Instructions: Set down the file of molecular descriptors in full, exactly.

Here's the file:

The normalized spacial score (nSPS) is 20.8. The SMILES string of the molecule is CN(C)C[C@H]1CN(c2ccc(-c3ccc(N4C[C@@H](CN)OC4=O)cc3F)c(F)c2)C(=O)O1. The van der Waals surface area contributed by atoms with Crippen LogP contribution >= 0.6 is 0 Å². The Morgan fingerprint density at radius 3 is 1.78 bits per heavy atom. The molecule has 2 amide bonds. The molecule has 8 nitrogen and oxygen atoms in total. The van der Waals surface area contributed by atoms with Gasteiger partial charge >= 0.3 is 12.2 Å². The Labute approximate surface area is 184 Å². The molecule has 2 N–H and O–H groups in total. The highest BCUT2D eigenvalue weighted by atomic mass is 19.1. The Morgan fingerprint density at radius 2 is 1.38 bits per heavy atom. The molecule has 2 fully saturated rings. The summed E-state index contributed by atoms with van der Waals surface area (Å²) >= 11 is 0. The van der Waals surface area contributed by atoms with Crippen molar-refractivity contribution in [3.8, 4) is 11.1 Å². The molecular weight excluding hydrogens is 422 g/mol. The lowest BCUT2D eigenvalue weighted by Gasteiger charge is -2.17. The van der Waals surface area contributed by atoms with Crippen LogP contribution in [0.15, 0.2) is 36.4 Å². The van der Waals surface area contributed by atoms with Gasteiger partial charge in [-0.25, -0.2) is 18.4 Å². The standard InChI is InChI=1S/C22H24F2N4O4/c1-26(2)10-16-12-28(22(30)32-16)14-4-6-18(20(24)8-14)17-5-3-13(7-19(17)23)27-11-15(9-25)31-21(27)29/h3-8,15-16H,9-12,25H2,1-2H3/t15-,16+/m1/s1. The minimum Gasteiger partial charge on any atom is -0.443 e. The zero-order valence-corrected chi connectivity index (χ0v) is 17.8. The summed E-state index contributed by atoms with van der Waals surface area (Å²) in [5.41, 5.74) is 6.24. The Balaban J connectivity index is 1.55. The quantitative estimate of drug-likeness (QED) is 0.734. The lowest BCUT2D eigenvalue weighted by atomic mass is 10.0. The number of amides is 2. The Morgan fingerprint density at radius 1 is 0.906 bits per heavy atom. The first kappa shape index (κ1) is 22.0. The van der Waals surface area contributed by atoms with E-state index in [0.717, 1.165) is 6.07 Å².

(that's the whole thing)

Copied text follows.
The normalized spacial score (nSPS) is 20.8. The SMILES string of the molecule is CN(C)C[C@H]1CN(c2ccc(-c3ccc(N4C[C@@H](CN)OC4=O)cc3F)c(F)c2)C(=O)O1. The van der Waals surface area contributed by atoms with Crippen LogP contribution >= 0.6 is 0 Å². The Morgan fingerprint density at radius 3 is 1.78 bits per heavy atom. The molecule has 2 amide bonds. The molecule has 8 nitrogen and oxygen atoms in total. The van der Waals surface area contributed by atoms with Gasteiger partial charge >= 0.3 is 12.2 Å². The Labute approximate surface area is 184 Å². The molecule has 2 N–H and O–H groups in total. The highest BCUT2D eigenvalue weighted by atomic mass is 19.1. The Morgan fingerprint density at radius 2 is 1.38 bits per heavy atom. The molecule has 2 fully saturated rings. The summed E-state index contributed by atoms with van der Waals surface area (Å²) >= 11 is 0. The van der Waals surface area contributed by atoms with Crippen molar-refractivity contribution in [3.8, 4) is 11.1 Å². The molecular weight excluding hydrogens is 422 g/mol. The lowest BCUT2D eigenvalue weighted by Gasteiger charge is -2.17. The van der Waals surface area contributed by atoms with Crippen LogP contribution in [0.15, 0.2) is 36.4 Å². The van der Waals surface area contributed by atoms with Gasteiger partial charge in [-0.25, -0.2) is 18.4 Å². The standard InChI is InChI=1S/C22H24F2N4O4/c1-26(2)10-16-12-28(22(30)32-16)14-4-6-18(20(24)8-14)17-5-3-13(7-19(17)23)27-11-15(9-25)31-21(27)29/h3-8,15-16H,9-12,25H2,1-2H3/t15-,16+/m1/s1. The minimum Gasteiger partial charge on any atom is -0.443 e. The zero-order valence-corrected chi connectivity index (χ0v) is 17.8. The summed E-state index contributed by atoms with van der Waals surface area (Å²) in [5.41, 5.74) is 6.24. The Balaban J connectivity index is 1.55. The quantitative estimate of drug-likeness (QED) is 0.734. The lowest BCUT2D eigenvalue weighted by atomic mass is 10.0. The number of amides is 2. The Morgan fingerprint density at radius 1 is 0.906 bits per heavy atom. The first kappa shape index (κ1) is 22.0. The van der Waals surface area contributed by atoms with E-state index in [0.717, 1.165) is 6.07 Å².